I’ve spent time in both Catholic and Evangelical worlds. I was raised Catholic and received all the sacraments, but we weren’t consistent in our faith. However, my mom gave me a good foundation about who Jesus was and the Trinity. This was in the 70s and early 80s, during the Felt Banner Years.
Although I liked going to Mass, and felt like there was something holy there, I was confused, especially by the Eucharist. Gradually, after my brother and I got confirmed, my family’s irregular Mass attendance drifted down to none.
Then, when I was in my early 30s, I had an emotional crisis that led me to turn my life over to Jesus. I had Evangelical friends who were so incredibly kind and great examples of Christians walking the walk. When they invited me to their contemporary mega-church with a talented band playing “God of Wonders” and an active, friendly singles group, I was hooked.
But I also felt like a stranger in a strange land. I did a fictional composite of some of my more unusual experiences in The Grace Crasher. For example, when Julia goes to the contemporary Evangelical church (“elements” with a lowercase e) and they have interactive exhibits including the “sin shredder” paper shredder, that was similar to some of my experiences.
I considered myself an Evangelical Christian for about seven years, met my wonderful husband in an Evangelical church, and got married in one. Long story short, I eventually reverted back to the Catholic Church and he converted. But I do have an insider view of both Catholic and Evangelical churches. I hope and pray that the kindness and faith of most Evangelicals came through in the novel.
Julia and Mark are remarkably well-developed characters. They both have their flaws and yet both are lovable and admirable. What or who inspired them?
Thank you! Well, Julia is largely inspired by what I was like when I was single and looking for “love.” I was never quite as gutsy (or is the word, stalkerish?) as her. For example, I never would have moved to a crush’s town just to “accidentally” run into him, like she chased Dylan. But I certainly wasn’t above doing things like going to coffee shops to flirt with cute baristas while placing my order—and I don’t even like coffee.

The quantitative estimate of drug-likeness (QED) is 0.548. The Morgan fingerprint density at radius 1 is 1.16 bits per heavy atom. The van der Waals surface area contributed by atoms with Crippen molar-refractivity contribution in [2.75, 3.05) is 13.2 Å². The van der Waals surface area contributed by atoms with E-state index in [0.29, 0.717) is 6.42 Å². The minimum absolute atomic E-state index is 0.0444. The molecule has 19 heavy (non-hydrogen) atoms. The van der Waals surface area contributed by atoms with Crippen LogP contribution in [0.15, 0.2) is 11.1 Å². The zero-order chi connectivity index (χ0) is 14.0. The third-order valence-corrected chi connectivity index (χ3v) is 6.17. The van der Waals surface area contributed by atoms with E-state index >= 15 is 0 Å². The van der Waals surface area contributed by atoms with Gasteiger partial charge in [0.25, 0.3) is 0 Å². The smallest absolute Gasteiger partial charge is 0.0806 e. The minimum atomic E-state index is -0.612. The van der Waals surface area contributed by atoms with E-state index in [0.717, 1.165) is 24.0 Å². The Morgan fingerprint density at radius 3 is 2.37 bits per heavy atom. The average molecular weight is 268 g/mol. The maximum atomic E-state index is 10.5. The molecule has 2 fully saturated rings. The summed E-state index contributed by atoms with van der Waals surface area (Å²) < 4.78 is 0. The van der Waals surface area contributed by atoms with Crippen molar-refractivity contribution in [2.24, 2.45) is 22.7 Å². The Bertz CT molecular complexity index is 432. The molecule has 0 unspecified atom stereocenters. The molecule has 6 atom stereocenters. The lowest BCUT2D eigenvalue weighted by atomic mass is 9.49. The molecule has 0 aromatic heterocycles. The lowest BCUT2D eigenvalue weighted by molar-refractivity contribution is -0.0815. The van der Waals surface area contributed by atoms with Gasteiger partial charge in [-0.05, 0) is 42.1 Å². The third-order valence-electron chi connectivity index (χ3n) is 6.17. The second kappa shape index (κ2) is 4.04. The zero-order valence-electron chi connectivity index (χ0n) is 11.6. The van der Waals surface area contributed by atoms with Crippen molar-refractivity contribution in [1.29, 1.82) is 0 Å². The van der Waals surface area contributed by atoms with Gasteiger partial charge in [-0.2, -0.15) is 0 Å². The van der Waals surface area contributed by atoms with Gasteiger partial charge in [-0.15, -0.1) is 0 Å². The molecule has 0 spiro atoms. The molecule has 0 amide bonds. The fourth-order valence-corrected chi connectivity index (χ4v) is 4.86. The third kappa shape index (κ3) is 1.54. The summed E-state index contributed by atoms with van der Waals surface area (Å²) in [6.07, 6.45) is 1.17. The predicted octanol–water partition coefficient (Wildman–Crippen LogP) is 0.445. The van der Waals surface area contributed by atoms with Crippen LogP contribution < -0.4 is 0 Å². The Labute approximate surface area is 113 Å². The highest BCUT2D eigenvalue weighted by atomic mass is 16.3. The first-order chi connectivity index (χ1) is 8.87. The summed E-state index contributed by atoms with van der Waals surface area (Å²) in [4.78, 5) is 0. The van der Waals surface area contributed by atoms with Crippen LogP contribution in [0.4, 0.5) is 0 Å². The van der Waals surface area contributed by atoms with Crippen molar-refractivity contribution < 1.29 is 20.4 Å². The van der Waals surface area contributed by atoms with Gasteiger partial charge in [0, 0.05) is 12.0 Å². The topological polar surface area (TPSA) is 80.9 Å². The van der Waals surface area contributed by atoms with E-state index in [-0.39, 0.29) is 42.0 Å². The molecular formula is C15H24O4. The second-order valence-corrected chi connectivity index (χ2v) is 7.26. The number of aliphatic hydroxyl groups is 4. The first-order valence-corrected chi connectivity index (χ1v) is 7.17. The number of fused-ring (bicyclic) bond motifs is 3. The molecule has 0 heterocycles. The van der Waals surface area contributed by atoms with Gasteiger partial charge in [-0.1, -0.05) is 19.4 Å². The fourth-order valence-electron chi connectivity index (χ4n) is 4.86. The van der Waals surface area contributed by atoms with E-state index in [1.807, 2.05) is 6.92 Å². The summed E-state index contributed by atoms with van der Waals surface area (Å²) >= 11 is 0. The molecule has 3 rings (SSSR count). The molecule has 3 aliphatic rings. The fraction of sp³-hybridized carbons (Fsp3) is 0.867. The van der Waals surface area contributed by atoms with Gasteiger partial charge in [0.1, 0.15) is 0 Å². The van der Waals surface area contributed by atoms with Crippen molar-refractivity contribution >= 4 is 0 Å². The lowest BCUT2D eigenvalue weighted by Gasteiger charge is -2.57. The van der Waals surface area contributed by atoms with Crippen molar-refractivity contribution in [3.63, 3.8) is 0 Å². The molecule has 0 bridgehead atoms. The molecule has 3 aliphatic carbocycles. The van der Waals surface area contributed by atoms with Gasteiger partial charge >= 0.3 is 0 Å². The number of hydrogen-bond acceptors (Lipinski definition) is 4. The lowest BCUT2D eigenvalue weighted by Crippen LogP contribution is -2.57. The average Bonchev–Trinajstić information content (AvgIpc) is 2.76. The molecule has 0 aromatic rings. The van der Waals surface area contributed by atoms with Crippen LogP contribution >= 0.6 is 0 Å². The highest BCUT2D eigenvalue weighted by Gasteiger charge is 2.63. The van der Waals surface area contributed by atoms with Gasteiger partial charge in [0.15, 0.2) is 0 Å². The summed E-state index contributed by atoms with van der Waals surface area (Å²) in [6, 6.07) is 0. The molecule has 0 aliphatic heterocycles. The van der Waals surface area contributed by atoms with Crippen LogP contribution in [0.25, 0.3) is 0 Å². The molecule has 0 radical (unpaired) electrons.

For years, I had a consistent pattern of crushing on emotionally unavailable men who would flirt with me, give me their number, and then never call me back. Meanwhile, I would turn down perfectly nice guys who did call me and ask me out. And speaking of nice guys…
Mark was inspired by several guys I knew in my Evangelical church singles group, including my husband but not restricted to him. I’m talking about the kind of nice, Godly men who volunteer to drive the 10-seater church van on singles trips. And they do this even though it’s actually a really dangerous van with a door that keeps falling off, and they have to attend a special driving class just to get insurance approval to drive said van. He was also loosely inspired by people I’ve known who felt like they had to be a strong emotional support to a parent after the other parent died or was absent for some other reason.
About the Author
Mara Faro worked as an advertising copywriter and proofreader before becoming an author. The Grace Crasher was inspired by her years of dating confusion and spiritual seeking. A member of the Catholic Writers Guild, she is now happily married and writing a new novel.